According to ^{HofmannWellenhof and Moritz (2006}) assuming the gravity field of the Earth becomes normal, i.e., W = U, 𝑔= 𝛾, T = 0 (disturbing potential), the normal heights are defined as:
where: 𝐻 𝑁 is the normal height and 𝛾 is the normal gravity.
Equations 9 and 10 are identical to the orthometric height equation (Equation 4 and 5), but their meaning is completely different. The zero used is for the reference on the ellipsoid, thus, the normal height depends on the choice of the ellipsoid and of the geodetic datum. Normal gravity is an analytical function and its mean can be calculated without any observation. From the definition of the normal height 𝐻 𝑁 , it can be seen that it is the height of the ellipsoid where the normal gravity potential is equal to the real geopotential of the point of interest (^{Meyer et al. 2006}). Normal heights can be determined from the differences of geometric heights observed by differential leveling and applying gravimetric corrections. The correction term presents the same structure as the term described for the orthometric correction, i.e.:
where: 𝑁𝐶 𝐴𝐵 is the normal correction, 𝛾 𝐴 and 𝛾 𝐵 are the normal gravities of A and B, respectively.
2.4 NormalOrthometric Height
The correction presented in equation (1) links RAAP to a reference type known as normalorthometric. The normalorthometric heights, have the same characteristic of normal and orthometric heights usually comprised of a correction applied to the leveling observations. The general concept of normalorthometric heights is that the normal gravity potential (U) completely replaces the gravity field potential (W), with the geopotential numbers (C) replaced by normal potential numbers 𝐶 𝑁 (^{Filmer et al. 2010}).
where 𝑈 𝑃 is normal potential at the topographic surface and 𝑈 𝑁𝑂 is normal potential at the reference surface. The normal orthometric heights are calculated by equation 13.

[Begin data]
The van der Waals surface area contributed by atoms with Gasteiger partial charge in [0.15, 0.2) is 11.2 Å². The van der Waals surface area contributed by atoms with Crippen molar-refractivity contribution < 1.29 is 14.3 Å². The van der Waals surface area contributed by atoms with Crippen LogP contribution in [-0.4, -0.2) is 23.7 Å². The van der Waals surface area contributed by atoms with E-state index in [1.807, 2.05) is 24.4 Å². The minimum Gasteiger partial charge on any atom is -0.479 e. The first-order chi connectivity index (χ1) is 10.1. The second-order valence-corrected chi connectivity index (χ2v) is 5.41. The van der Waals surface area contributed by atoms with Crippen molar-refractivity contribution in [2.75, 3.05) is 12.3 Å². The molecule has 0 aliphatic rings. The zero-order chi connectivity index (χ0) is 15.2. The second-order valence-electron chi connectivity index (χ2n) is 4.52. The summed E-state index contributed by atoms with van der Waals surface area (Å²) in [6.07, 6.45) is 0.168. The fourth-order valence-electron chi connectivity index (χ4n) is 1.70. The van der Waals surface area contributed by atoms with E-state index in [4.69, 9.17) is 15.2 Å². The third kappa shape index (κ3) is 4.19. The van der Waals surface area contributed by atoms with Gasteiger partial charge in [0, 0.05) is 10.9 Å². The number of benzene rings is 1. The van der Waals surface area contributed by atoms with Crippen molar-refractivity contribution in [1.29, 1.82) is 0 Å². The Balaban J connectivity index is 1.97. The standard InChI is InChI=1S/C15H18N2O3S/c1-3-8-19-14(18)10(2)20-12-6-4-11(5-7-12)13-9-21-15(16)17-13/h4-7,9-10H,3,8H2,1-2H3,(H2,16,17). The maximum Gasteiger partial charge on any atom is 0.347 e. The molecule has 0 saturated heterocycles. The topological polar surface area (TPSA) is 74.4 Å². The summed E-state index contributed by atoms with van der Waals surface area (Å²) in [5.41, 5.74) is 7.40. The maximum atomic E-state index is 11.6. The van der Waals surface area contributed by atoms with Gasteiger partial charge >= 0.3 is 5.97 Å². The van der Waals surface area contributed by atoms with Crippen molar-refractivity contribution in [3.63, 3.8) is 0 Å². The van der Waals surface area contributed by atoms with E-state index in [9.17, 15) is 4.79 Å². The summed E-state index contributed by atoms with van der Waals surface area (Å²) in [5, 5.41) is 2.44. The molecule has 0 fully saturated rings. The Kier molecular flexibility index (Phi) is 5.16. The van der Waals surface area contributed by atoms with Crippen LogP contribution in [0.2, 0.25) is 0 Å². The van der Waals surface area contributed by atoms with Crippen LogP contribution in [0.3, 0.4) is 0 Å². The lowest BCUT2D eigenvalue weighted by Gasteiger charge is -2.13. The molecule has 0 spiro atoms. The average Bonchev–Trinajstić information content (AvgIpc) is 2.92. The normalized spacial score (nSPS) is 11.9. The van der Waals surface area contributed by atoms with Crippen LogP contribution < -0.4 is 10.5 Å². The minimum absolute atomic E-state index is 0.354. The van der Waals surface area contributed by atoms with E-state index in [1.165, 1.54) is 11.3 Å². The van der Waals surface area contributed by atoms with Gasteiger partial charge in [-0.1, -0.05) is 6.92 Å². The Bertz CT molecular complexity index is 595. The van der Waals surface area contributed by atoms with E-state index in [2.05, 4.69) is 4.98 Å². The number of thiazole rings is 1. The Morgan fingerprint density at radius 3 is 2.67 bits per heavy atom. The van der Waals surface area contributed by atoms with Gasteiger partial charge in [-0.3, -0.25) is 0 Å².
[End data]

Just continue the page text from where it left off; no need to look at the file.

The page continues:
Normal orthometric heights were planned as an approximation of 𝐻 𝑜 , in areas where observations of gravity are insufficient. There are numerous types of normalorthometric corrections, mentioned in ^{Bomford (1980}) as well as ^{Amos and Featherstone (2009}) and ^{Filmer et al. (2010}). The correction term presented in ^{Ferreira (2011}) is:
where 𝑓 is a constant relative to the normal "flatness of gravity"; 𝑅 is the mean earth radius; 𝐻 𝐴 𝑁𝑂 is the height for the starting point A; 𝜑 is the mean latitude between points A and B; α azimuth between points A and B; δs is the horizontal distance between points A and B.
2.5 Rigorous Determination of Orthometric Heights
Foroughi et al. [^{2017}, ^{2018}] showed that the rigorous orthometric heights can be determined using data sets freely available and with high accuracy. The corrections to convert the Helmert orthometric heights into rigorous orthometric heights are found in ^{Santos et al. (2006}) and Foroughi et al. (^{2017}); namely: the secondorder correction to normal gravity, the effects of Bouguer shell, terrain/roughness correction, variable topographic density correction and nontopographic correction (^{Tenzer et al.2005}; ^{Santos et al.2006}). The mean gravity given by equation 15 is more rigorous than the approximated value of Helmert’s definition. The difference is called correction to the mean value of Helmert 𝜀 𝑔 (Ω) (Equation 17). This correction can be applied to Helmert orthometric height with accuracy of less than one millimeter:
where: 𝐺 is Newton's gravitational constant, Ω represents the geocentric spherical coordinates (𝜙,𝜆), 𝑟 𝑡 Ω is the geocentric radius of the Earth, 𝑅 is the inner radius of the shell, 𝐻 𝑜 Ω is the orthometric height, 𝛿𝑔 𝑁𝑇 is the mean geoidgenerated gravity disturbance. 𝛿 𝑔 𝑁𝑇 𝑟 𝑡 ,Ω is the gravity generated by the masses within the geoid, 𝑔 𝑅 𝑇 Ω is the mean gravitation value generated by the roughness of the terrain, 𝑔 𝑅 𝑇 ( 𝑟 𝑡 , Ω) is the gravitation generated by the terrain roughness, 𝑔 𝛿 𝜌 ( 𝑟 𝑡 , Ω) is the effect on gravitation due to lateral mass and density variations within the topography regarding the reference value of 𝜌 0 = 2.670 kgm^{−3}, 𝜀 𝑔 Ω correction to Helmert’s mean gravity.
Equation 17represents the differences between mean gravity in Helmert’s definition and rigorous definition. This difference can be applied to Helmert orthometric heights to get rigorous orthometric heights (see, Eq. 4). Each of the terms in Eq. (17) is translated to the height correction and defined as follows (^{Tenzer et al. (2005}), ^{Santos et al. (2006}) and ^{Foroughi and Tenzer (2017}).
The correction due to considering the second approximation term of the normal gravity ( 𝜀 𝐻 𝛾 ) is:
The correction due to second term of Bouguer shell correction reads:
This is the more rigorous formulation for the sphericity of Bouguer shell, where 𝑟 and 𝐻 are along the same radial (i.e., 𝐻 𝑜 Ω = 𝑟 𝑡 , Ω− 𝑟 𝑔 , Ω ).